The women then preferred the Democratic candidate for the Senate by 23 points and the governor by 16 points. In other words, the more important an abortion is for women, the stronger their support for the Democratic candidate, overcoming concerns about the economy, which would normally be at the forefront and center of the mid-term elections.
For the sake of clarity, this is one data point, so we need more information, but it certainly supports my sense that traditional dynamics have changed. Why else would Democrats be the leaders in Wisconsin? If the Democrats are in charge (albeit a little) of two of the most evenly divided states in the union, it certainly shows that we are not in the usual realm. And note that both of these surveys were conducted before this decision was hit by the force of a neutron bomb.
Another anecdotal point of view is this one dynamic:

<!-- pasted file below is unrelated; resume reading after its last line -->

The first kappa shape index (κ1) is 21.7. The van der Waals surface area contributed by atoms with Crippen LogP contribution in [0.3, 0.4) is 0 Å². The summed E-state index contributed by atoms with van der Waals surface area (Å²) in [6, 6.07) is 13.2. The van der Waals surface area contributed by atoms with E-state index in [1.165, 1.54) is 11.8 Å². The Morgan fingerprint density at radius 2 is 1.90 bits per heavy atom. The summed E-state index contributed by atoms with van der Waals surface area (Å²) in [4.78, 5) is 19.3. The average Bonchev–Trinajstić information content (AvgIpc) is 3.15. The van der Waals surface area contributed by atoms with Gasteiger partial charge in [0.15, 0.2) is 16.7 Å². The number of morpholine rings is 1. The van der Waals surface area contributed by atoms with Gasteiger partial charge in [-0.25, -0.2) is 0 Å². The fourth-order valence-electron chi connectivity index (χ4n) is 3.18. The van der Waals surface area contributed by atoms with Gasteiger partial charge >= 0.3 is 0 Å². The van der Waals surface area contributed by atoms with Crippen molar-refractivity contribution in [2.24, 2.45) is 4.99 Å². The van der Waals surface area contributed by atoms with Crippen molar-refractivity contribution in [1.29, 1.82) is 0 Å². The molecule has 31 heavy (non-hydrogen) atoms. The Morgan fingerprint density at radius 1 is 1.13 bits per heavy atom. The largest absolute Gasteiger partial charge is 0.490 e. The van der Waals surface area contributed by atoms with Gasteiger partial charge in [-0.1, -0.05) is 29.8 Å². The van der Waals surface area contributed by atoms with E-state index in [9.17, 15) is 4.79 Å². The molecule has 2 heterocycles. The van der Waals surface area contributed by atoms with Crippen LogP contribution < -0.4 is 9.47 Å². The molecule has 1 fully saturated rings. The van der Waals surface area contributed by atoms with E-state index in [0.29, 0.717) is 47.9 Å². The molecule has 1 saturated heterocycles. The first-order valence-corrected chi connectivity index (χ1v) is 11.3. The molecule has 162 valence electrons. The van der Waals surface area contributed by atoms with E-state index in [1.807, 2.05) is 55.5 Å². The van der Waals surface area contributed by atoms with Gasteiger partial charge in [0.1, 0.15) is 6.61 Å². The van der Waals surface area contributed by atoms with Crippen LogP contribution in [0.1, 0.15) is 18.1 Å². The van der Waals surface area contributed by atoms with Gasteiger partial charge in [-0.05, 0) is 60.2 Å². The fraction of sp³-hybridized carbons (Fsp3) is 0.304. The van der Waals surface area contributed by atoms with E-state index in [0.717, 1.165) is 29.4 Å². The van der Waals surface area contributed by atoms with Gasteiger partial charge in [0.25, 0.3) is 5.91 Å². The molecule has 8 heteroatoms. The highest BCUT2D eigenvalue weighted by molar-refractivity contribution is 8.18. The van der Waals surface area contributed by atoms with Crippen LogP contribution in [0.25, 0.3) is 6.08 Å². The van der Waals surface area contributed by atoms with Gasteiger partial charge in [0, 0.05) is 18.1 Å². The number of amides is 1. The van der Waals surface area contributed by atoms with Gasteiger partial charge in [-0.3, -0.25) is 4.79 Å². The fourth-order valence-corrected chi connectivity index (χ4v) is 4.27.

My apolitical, hyperreligious, large Latin family group chat is angry about this decision. My partner reports the same, with women realizing that even their fertility treatment is at stake. You may see the same thing in your social media feeds and group chats. Follow people you consider apolitical or even Republican. If you see what I and others see, write in the comments. I really want to know, even anecdotally, what others are experiencing.
In a perfect world, this brutal conservative overrun promotes progressive (and even underdeveloped) voter activity on behalf of the Democrats, who are taking advantage of this moment to actively fight the Supreme Court, promising reforms to rebalance and strengthen our democratic right to vote. .
Add in the votes on contraception, and that’s a really solid plan for November.
Today we saw Nancy Pelosi reading a stupid poem, House Democrats singing “American the Beautiful” on the Congressional ladder, and House Whip Jim Clyburn is demanding a decision to end. Roe was “anti-climatic.” We need better leaders and a better approach in the coming months to increase our chances of winning. We need fire.
But in the end, it may not matter, just as the evangelists voted for Trump. As we vote for abortion in every state, both red and blue, we can see a mobilization that we have never seen before, especially in the mid-term elections. Either that is it or we start counting down the next cherished right on the chopping block.